A final and critical observation in relation to the emergence of the anthropologist as performer/facilitator is the collaboration between anthropologists, artists and activists that such a shift usually entails. With its emphasis on embodiment, improvisation, enactment, repetition and spectacle, theater becomes an increasingly necessary space of learning and inspiration for anthropologists. At the same time, activist modes of facilitating public dialogue, as well as the format and genre of direct action public assemblies, have forged new modes of talking about and debating each other about the critical kind of social issues that are at the center of the anthropological project. There is, of course, a long tradition of merging theater and activism. A classic example is Brazilian theater artist, activist, and theorist Augusto Boal’s “Theatre of the Oppressed,” in which he asked the audience to become “Spect-Actors” (1979, p. xxi) by getting out of their seats and occupying the stage to play out conflicts and rehearse alternative possibilities to social problems. That this is not just acting in fiction, but in social reality, is reflected in the “legislative theatre” he (1998) developed when elected to city council in Rio de Janeiro in the 1990s. Audiences were called on to enact social conflict and then brainstorm possible solutions, some of which resulted in actual legislative change.
We can see the productive confluence of live cinema and activist facilitation techniques, but also role-playing games, in visual anthropologist Maple Razsa and filmmaker Milton Guillén’s 2017 The Maribor Uprisings, a film based on a popular uprising in Slovenia that has audiences simulate the political assemblies at the heart of Razsa’s ethnographic research. Interestingly, to create the facilitation script, the directors enlisted a role-playing game expert and a facilitator for the Black Lives Matter movement (see Razsa, this volume). In place of a passive audience absorbing a spectacle, the event provoked a talking-with others about analogous experiences of protest, rather than a talking-to the anthropological expert about the specific research. The original ethnographic work was in a sense “allegorized,” turned into a source text for the creation of new stories as participants recounted their related experiences and dilemmas.
In short, in these cases, rather than the interaction of a solitary user through the interface of a 2D screen with an ethnographic archive, as in early understandings of database narrative, the social encounter as performative event and political intervention emerges as both a potential venue and product of ethnographic data-stories. It is becoming increasingly clear, though, that to stage this kind of ethnographic experiment, a confluence of skills, knowledges and sensitivities are required. If we are to develop this model, we need to learn how to build interdisciplinary teams of researchers, activists, artists, filmmakers, curators, actors and interested members of the public.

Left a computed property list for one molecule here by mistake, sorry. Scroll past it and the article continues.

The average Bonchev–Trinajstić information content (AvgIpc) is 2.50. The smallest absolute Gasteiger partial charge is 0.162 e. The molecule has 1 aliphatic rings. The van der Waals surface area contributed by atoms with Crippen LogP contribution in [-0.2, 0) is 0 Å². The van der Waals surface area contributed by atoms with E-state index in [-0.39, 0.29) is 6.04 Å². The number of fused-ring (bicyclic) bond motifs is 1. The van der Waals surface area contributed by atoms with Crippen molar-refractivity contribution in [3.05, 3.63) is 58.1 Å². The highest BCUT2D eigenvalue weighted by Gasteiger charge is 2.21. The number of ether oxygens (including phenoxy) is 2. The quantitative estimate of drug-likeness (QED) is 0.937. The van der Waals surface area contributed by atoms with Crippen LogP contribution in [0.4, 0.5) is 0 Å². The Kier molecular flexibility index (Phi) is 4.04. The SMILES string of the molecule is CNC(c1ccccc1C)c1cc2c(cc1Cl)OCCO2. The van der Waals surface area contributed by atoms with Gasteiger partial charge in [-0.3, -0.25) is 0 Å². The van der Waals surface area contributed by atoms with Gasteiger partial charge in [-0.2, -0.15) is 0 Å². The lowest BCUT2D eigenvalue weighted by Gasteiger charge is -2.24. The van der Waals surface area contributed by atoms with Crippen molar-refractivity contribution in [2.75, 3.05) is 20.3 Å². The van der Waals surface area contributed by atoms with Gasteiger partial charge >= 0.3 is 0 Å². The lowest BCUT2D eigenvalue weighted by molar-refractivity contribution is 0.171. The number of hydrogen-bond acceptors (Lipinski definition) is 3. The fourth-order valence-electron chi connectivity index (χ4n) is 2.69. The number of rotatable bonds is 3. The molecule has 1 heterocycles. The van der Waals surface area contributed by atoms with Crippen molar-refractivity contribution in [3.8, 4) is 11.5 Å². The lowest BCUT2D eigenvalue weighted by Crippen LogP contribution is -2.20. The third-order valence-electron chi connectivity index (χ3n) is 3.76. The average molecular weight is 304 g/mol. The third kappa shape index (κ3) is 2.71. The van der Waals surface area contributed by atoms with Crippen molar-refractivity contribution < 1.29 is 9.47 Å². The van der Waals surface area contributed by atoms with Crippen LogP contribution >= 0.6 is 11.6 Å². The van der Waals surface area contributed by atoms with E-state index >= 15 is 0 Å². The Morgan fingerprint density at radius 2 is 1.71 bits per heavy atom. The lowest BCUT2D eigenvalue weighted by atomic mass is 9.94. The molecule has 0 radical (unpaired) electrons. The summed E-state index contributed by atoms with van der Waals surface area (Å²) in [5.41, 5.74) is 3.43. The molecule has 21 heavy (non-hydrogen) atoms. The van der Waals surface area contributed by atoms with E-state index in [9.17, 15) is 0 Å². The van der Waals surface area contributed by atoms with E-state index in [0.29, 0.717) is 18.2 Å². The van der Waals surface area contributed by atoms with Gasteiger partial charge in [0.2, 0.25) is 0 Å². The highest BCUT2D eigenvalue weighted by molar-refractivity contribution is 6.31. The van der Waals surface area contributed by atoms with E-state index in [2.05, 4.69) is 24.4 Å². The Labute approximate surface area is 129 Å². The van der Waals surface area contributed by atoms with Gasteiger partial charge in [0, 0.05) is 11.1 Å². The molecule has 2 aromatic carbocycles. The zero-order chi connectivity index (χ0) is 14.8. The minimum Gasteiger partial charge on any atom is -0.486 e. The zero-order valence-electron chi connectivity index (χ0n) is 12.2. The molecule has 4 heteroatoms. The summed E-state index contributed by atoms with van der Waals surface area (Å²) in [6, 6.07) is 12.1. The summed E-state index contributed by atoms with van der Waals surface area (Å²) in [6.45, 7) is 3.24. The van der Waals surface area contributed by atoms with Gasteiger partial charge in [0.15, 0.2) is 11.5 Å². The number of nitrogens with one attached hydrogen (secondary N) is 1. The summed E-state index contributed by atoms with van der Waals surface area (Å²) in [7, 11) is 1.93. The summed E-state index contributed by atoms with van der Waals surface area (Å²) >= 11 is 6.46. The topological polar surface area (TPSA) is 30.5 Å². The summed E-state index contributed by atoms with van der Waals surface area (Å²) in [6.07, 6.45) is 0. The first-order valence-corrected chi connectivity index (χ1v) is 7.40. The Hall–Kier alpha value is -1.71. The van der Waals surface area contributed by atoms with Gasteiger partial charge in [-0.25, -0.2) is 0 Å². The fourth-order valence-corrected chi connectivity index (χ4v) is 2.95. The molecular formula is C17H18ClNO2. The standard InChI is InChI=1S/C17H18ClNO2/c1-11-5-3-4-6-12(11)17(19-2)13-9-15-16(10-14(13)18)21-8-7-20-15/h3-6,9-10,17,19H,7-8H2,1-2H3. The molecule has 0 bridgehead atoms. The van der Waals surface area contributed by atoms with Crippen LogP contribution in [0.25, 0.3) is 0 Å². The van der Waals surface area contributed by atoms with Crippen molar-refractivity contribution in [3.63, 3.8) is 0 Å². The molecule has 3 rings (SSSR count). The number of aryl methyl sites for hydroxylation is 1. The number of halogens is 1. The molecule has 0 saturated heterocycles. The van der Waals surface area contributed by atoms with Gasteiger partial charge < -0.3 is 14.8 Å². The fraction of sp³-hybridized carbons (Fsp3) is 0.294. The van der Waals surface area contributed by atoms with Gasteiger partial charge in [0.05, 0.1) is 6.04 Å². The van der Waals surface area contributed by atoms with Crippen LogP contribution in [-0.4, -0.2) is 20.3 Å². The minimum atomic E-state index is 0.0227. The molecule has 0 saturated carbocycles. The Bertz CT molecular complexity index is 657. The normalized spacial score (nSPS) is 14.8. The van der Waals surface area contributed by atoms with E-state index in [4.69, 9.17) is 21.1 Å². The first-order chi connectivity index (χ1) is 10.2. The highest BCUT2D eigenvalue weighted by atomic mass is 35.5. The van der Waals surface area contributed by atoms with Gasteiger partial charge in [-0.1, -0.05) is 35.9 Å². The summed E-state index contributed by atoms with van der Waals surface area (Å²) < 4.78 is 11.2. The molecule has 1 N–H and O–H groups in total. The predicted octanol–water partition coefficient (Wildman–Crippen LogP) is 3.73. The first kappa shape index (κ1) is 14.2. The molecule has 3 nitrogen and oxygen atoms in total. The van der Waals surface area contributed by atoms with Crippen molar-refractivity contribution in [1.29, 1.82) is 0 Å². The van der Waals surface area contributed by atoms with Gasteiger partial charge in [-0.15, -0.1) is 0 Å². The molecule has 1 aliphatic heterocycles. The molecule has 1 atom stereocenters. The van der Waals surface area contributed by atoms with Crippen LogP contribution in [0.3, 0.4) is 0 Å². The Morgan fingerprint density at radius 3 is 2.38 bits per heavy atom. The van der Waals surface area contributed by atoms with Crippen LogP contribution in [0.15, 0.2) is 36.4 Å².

Anthropologist as producer
We were huddled close, in a hushed pre-pandemic clutch, coats on, a chipped golden buddha beaming down on us from the days when the space housed a historic Athenian bar and not ViZ- Laboratory for Visual Culture. It was January 2020 and we had just finished hosting Anthrogames, in which art students, anthropologists and whoever happened to see the announcement on social media, played together in this hip, but unheated space. It was the end of the day and the time had come to talk and process.
But how did we get there in the first place? Without going into too much detail, the particular games had been designed as an “experiment,” as part of the Pelion Summer Lab for Cultural Theory and Experimental Humanities that I co-founded and direct. Experiments as we have been developing them in the lab are meant to be public events, spectacles staged as experiments that, theoretically at least, could be replicated. These games had first been played at an event in the summer of 2019 in a Greek village. After seeing posts about it on social media, a curator in Athens working on an “exhibition-research” project on gaming contacted me to see if the participants wanted to (re)present/perform the games in her gallery. A flood at her gallery, led us to this experimental space run through one of the studios at the Athens School of Fine Arts.
Several months after Anthrogames, the artistic director of the project told me he was putting together a book about all the collaborations that had been staged at his lab, and he wanted me to write a short piece. My first thought was that I had nothing to say. The games had been designed entirely by the participants in the summer lab. I had been careful at every step to make sure their work was credited. But then I started to think about all I had done: choosing the lab theme, inviting faculty, writing the texts on the site, having the idea that the experiment would be a game in the first place, writing the call for participants and, together with my collaborators, deciding on options for lodging and food, organizing special events and the party on the last night. In terms of the games’ afterlife, I was the one who communicated the project to the curators, toured the spaces and thought out how the games could be re-performed. On the day of the event: after lugging the video equipment to the site, taking and uploading photos to our Facebook page, chatting with strangers and encouraging them to play the different games and even giving a small theoretical presentation at the day’s end, I definitely was too exhausted to say I did not “do something.”